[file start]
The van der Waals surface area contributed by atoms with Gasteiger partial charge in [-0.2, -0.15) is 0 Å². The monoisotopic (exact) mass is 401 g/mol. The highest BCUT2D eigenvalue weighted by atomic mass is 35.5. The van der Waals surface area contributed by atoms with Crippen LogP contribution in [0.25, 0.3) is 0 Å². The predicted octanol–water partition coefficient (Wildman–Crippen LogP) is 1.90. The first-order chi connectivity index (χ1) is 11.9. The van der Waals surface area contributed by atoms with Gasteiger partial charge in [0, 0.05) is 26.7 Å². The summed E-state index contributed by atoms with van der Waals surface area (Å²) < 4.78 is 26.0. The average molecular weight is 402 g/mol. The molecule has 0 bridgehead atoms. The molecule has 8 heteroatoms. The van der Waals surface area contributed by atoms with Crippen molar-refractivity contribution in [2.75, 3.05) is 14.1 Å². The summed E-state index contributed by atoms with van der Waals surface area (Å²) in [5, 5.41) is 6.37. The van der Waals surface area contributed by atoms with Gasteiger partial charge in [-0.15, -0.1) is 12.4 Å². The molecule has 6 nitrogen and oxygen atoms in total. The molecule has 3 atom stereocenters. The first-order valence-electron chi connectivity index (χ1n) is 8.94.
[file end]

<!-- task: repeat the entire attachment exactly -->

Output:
The van der Waals surface area contributed by atoms with Gasteiger partial charge in [-0.2, -0.15) is 0 Å². The monoisotopic (exact) mass is 401 g/mol. The highest BCUT2D eigenvalue weighted by atomic mass is 35.5. The van der Waals surface area contributed by atoms with Crippen LogP contribution in [0.25, 0.3) is 0 Å². The predicted octanol–water partition coefficient (Wildman–Crippen LogP) is 1.90. The first-order chi connectivity index (χ1) is 11.9. The van der Waals surface area contributed by atoms with Gasteiger partial charge in [0, 0.05) is 26.7 Å². The summed E-state index contributed by atoms with van der Waals surface area (Å²) < 4.78 is 26.0. The average molecular weight is 402 g/mol. The molecule has 0 bridgehead atoms. The molecule has 8 heteroatoms. The van der Waals surface area contributed by atoms with Crippen molar-refractivity contribution in [2.75, 3.05) is 14.1 Å². The summed E-state index contributed by atoms with van der Waals surface area (Å²) in [5, 5.41) is 6.37. The van der Waals surface area contributed by atoms with Gasteiger partial charge in [-0.15, -0.1) is 12.4 Å². The molecule has 6 nitrogen and oxygen atoms in total. The molecule has 3 atom stereocenters. The first-order valence-electron chi connectivity index (χ1n) is 8.94.